It will take no less than a year from hereon for normalcy to return to businesses that have been devastated in the past four months following the novel coronavirus outbreak, said SM Ashraful Alam, managing director of Walton Hi-tech Industries.
A vaccine will be available by this year, he said, referring to anticipations of the World Health Organisation and quite a few research organisations.
Meanwhile, people have already started venturing out of their homes and in many instances going about their business so as soon as the vaccine sees the light of day the situation will become normal very fast, Alam told The Daily Star in an interview last week.
But all businesses will not fare the same when it comes to recovery, said the top brass of Walton, which manufactures a host of household electronic products including refrigerators, freezers, air conditioners (ACs) and compressors since early 2008.
"So our business will take more time compared with the food business, whereas the business of luxury products will take the highest time to return to normalcy that had prevailed before the arrival of the pathogen."
An economy is dependent on a country's consumption level but the consumption of people was affected for the pandemic. Consumption slumped not only in Bangladesh but in the whole world.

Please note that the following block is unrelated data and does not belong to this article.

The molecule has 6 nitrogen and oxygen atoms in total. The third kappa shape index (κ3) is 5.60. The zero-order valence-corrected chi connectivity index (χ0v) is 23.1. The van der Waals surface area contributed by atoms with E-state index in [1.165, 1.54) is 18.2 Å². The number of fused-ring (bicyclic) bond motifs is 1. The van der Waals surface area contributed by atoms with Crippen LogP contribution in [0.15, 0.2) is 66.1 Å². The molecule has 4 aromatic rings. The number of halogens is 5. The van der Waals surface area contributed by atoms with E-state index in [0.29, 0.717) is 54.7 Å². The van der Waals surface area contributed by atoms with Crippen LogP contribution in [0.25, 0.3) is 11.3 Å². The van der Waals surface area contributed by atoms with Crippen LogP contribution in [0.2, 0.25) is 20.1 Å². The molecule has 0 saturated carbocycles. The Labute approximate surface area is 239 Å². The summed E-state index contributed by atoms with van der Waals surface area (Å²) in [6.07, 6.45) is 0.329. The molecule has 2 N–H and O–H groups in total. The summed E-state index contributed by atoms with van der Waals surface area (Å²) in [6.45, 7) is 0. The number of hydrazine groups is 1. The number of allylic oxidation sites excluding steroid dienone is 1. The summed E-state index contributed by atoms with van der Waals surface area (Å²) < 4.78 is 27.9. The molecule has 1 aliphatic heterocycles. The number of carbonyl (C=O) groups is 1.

So, the economic impact was massive, be it on investment, employment generation or international trade, he said.
Walton, which was founded in 1977, witnessed tremendous growth in its business performance until the 2017-18 financial year, when natural calamities in the form of flood hit hard, coinciding with a huge amount of investment they had made that year.
"Our performance bounced back the following year thanks to the huge investments and extreme marketing."
In the 2018-19 financial year, Walton's revenue soared 89 per cent year-on-year to Tk 5,177.3 crore. The company's earnings per share stood at Tk 45.87 in that period.
Walton's target was to boost its profit in the 2019-20 financial year riding on the additional benefits of the investment that was made the previous year.
With a paid-up capital of Tk 300 crore, Walton is already in the process of raising Tk 100 crore in capital this year from the stock market through an initial public offering.
"However, the pandemic had a big impact."
The main sales season for refrigerators, the top-selling product of Walton, begins in March. This year, it was spoiled for the coronavirus.
Bangladesh's first cases of COVID-19 were confirmed on 7 March and three weeks later the government put the country on shutdown until 30 May.